As far as DB apps. I think everyone want's them. Every client I have wants some type of dynamic content and DBs are the way to go. Not many people want the "10 page website" anymore. They all want an onlie shopping cart, an online menu, online forum or the like. Some of these I use opensource scripts others I hand code, depends on the needs. But DB apps are definitly a hot item.

    Hope this helps.

  • #3
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    IMO the more successful consulting companies probaly outsource their programming. At the place I interned they had most of their programming done in some country in the east for around $10-$15 an hour. Well the company then charged $125 an hour(for programming). The code from this eastern country was well written and commented. They also (the company I interned for)provide hosting which is a great source of residual income if you of course have clients.

    On the programming side if you are wanting to make any decent money then you should focus on more intranet server-side applications. I really cant imagine any place that would pay alot for a static web site.

    I am no professional programmer but more of a beginnermediate. I currently work for the "man" but have tried at least two buisness startups while working. Needless to say they both failed because we did not focus on the buisness aspect. I think as a programmer I felt the need to reinvent the wheel sometimes and because of my large ego the need to code everything. Now I would focus on the business side first and then the code. I would have no problem outsourcing my code.

  • #4
    raf
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    Thanks for the feedback.

    I suppose the sensible sollution would indeed be to outsource the coding and mainly do the analysing and applicationdesign + hosting/consultancy/training/support part. Think you're right there. But that's more a less what i do for a living now ...
    I wanna develop further as a programmer, but i feel i should be able to spend more time on it + i don't want it to cost me money.

    i'll see how it turns out


    bcarl314,

    quite some resume . can hardly believe you master all these things (specially the java part).
    XML, XSL, XPath, SAX, DOM, SOAP
    PERL & CGI
    PHP
    ASP, VBScript, JScript
    Java, JSP, JavaBeans, Servlets, EJB
    SQL and relational database design
    HTML, DHTML, XHTML, CSS, JavaScript

    I thought the same about db-drivven sites, but most firms i came in touch with, don't seem to be ready for it + i don't just want to build shopping carts and stuff (specially not the downloadable ones). i'm more interested in building integrated sollutions that can compute prizes, manage clientaccounts, draw bleuprints of workpieces, etc). think my ego and plans are also to big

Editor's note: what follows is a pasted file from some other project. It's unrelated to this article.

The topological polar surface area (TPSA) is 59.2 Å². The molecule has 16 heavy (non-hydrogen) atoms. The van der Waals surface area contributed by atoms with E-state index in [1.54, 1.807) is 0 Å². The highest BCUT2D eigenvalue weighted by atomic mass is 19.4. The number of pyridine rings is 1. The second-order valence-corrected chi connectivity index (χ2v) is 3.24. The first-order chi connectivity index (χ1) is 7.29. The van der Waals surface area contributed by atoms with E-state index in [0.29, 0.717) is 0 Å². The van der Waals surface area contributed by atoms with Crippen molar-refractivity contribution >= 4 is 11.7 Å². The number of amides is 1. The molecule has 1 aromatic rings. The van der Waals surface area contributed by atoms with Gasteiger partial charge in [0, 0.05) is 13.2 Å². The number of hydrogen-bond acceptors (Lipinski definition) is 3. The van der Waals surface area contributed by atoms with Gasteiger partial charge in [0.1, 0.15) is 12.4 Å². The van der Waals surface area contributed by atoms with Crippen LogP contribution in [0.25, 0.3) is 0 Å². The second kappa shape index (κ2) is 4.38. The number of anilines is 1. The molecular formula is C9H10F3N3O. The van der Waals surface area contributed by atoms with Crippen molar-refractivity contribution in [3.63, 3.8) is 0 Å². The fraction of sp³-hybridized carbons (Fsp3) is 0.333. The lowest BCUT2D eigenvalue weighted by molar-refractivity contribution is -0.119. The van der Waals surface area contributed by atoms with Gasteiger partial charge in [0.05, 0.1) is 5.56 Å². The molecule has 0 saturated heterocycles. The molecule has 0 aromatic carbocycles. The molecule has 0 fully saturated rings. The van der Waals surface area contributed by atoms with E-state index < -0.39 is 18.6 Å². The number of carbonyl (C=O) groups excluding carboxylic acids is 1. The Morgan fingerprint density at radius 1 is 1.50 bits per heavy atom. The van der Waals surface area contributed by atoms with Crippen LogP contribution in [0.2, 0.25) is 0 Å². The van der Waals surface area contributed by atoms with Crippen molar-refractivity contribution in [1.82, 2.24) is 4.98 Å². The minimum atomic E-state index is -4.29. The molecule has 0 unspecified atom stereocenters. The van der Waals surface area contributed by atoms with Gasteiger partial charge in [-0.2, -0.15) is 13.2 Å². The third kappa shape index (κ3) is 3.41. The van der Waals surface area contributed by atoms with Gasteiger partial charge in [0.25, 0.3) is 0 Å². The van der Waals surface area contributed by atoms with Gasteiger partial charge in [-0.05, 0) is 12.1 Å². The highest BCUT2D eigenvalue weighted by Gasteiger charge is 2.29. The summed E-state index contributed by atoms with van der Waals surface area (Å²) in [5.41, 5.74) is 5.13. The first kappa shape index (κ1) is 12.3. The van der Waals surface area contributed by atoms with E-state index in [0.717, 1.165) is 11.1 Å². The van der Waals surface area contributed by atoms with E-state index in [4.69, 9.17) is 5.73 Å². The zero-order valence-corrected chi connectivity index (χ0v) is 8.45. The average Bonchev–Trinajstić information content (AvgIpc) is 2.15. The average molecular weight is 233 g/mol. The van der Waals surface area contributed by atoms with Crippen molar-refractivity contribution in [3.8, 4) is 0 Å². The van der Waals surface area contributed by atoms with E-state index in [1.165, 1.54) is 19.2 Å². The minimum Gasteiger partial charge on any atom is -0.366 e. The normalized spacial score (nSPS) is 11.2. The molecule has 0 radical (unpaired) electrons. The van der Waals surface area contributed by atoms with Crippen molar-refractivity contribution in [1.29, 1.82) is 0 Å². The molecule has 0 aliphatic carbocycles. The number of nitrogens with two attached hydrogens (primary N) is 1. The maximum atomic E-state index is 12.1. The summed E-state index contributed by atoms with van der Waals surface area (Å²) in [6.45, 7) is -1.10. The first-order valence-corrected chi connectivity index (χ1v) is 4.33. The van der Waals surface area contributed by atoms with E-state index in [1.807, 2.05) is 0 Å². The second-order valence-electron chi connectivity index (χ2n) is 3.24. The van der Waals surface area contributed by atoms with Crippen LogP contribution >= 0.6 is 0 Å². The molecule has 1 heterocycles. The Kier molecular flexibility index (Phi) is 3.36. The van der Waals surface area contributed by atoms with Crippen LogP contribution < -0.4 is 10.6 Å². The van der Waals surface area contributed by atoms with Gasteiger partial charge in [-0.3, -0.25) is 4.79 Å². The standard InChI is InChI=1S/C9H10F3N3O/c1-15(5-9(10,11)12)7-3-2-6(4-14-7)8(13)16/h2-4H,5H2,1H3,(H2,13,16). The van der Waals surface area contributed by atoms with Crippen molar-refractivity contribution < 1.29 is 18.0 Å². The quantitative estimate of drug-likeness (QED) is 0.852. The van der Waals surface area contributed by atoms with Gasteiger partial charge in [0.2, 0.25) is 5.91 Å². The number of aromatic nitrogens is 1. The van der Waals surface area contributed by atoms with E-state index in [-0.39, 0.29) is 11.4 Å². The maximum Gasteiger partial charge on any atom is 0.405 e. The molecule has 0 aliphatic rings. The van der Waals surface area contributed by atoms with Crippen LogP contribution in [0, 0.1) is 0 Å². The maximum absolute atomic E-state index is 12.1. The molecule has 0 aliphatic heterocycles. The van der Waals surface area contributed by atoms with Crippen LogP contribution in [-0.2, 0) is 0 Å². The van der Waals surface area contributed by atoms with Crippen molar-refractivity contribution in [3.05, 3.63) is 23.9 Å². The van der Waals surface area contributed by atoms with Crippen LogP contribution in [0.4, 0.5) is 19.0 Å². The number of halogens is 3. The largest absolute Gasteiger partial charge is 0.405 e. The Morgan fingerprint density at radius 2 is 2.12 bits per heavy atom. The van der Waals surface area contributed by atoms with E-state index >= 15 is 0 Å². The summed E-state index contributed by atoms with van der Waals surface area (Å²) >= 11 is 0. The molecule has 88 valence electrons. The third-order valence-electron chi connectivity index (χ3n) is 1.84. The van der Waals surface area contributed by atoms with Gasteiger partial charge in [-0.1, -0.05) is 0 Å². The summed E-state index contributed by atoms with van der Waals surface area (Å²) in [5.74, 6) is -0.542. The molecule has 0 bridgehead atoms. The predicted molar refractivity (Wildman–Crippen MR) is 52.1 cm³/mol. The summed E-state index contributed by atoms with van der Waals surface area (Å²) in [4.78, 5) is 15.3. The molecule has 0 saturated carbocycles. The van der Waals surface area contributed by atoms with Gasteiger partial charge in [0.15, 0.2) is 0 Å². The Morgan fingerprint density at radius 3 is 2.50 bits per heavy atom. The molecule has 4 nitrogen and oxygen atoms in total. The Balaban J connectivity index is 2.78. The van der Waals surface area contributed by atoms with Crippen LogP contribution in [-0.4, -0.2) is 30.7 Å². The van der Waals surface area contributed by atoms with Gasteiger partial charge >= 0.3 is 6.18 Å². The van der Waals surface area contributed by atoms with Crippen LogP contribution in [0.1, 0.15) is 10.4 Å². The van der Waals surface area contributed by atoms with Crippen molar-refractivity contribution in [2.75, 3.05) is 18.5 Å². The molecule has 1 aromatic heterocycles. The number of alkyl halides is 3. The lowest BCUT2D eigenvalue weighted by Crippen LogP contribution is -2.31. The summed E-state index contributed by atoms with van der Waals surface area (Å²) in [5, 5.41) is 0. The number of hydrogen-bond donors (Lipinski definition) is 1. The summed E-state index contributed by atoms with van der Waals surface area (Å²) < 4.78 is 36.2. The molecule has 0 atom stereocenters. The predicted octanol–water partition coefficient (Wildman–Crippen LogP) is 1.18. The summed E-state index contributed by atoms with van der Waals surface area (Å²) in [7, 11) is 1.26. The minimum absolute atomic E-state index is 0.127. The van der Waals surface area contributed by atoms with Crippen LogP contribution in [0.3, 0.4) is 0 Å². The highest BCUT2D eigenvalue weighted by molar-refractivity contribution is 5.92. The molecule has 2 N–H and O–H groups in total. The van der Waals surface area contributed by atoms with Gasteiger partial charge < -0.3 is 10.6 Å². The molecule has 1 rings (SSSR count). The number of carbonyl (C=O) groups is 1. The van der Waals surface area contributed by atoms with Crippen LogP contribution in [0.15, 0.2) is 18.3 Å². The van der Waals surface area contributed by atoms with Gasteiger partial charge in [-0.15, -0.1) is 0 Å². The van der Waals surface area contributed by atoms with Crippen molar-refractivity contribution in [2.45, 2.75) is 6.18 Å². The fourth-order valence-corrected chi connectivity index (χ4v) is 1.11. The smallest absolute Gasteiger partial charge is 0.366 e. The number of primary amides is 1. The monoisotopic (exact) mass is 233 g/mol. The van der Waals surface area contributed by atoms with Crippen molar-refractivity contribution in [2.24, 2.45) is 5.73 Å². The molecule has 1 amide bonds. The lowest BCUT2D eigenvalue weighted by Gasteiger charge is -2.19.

• #5
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    Well, I find that most offen people don't realize they want a DB driven website until you hear what they want. Usually people will come to me and say something like the following.

    The customer wants to maek a website and manage it them selves. It's not offen I come across someone that wants me to update the site. Usually they want a one time expense and would rather pay extra once than incur ongoing charges (although I would prefer the later, I find the former to usually be the case.)

    So, since they want to update the site them selves (ie. menu items, products, etc) I usually create a shopping cart / management system for them with an admin interface. Best way to pull this off is using a DB. Clients don't know this, and usually don't want to. Besides usually people want to hear "Yep, I can do that" rather than "We'll need to use PHP and a mySQL db with 3 tables, user, product, and cate ...... blah blah)

    If they want technical stuff, they'll ask for it. Just knowing I can do it is usually enough.

    As far as my resume, I wouldn't say I'm a "master" at eveything on it, but I can do all of it. My strengths are PHP, PERL, HTML flavors, SQL, DBs and Java, the JSP, servlets, and EJB aren't easy for me, but since I've aced a few classes using them, I felt it was OK to put them on my resume.

    One thing someone once told me was "It's not what you know, but how fast you can figure it out." Really comes in handy. If you've got resources, you can put alot on a resume.

    Confidence in yourself is the key!

    As far as programming, there are really only 3 concepts to learn, procedural concepts, object oriented concepts, and logic constructs. Once you get those down, the rest is only syntax, and there are thousands of resources out there to help you with that, this site being one of them!